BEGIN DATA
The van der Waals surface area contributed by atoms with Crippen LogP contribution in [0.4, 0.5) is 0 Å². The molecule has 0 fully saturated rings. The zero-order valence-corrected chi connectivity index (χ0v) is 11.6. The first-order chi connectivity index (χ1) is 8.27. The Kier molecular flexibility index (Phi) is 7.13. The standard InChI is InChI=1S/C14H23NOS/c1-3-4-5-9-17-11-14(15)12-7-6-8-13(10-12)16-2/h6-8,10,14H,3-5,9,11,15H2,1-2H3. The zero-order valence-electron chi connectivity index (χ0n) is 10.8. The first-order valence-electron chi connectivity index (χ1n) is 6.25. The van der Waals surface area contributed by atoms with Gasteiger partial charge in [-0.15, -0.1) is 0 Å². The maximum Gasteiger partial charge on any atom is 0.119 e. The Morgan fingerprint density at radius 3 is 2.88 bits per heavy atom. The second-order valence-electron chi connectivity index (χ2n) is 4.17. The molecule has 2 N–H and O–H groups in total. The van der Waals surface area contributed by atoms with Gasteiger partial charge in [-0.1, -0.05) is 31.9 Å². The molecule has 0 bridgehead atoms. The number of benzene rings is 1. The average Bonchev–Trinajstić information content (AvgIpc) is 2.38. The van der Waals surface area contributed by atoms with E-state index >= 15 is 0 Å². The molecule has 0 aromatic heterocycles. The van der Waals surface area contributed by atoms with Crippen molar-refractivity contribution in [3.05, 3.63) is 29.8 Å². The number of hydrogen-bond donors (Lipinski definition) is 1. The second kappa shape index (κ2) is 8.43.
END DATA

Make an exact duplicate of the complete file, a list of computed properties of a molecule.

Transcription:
The van der Waals surface area contributed by atoms with Crippen LogP contribution in [0.4, 0.5) is 0 Å². The molecule has 0 fully saturated rings. The zero-order valence-corrected chi connectivity index (χ0v) is 11.6. The first-order chi connectivity index (χ1) is 8.27. The Kier molecular flexibility index (Phi) is 7.13. The standard InChI is InChI=1S/C14H23NOS/c1-3-4-5-9-17-11-14(15)12-7-6-8-13(10-12)16-2/h6-8,10,14H,3-5,9,11,15H2,1-2H3. The zero-order valence-electron chi connectivity index (χ0n) is 10.8. The first-order valence-electron chi connectivity index (χ1n) is 6.25. The van der Waals surface area contributed by atoms with Gasteiger partial charge in [-0.15, -0.1) is 0 Å². The maximum Gasteiger partial charge on any atom is 0.119 e. The Morgan fingerprint density at radius 3 is 2.88 bits per heavy atom. The second-order valence-electron chi connectivity index (χ2n) is 4.17. The molecule has 2 N–H and O–H groups in total. The van der Waals surface area contributed by atoms with Gasteiger partial charge in [-0.1, -0.05) is 31.9 Å². The molecule has 0 bridgehead atoms. The number of benzene rings is 1. The average Bonchev–Trinajstić information content (AvgIpc) is 2.38. The van der Waals surface area contributed by atoms with E-state index >= 15 is 0 Å². The molecule has 0 aromatic heterocycles. The van der Waals surface area contributed by atoms with Crippen molar-refractivity contribution in [3.05, 3.63) is 29.8 Å². The number of hydrogen-bond donors (Lipinski definition) is 1. The second kappa shape index (κ2) is 8.43.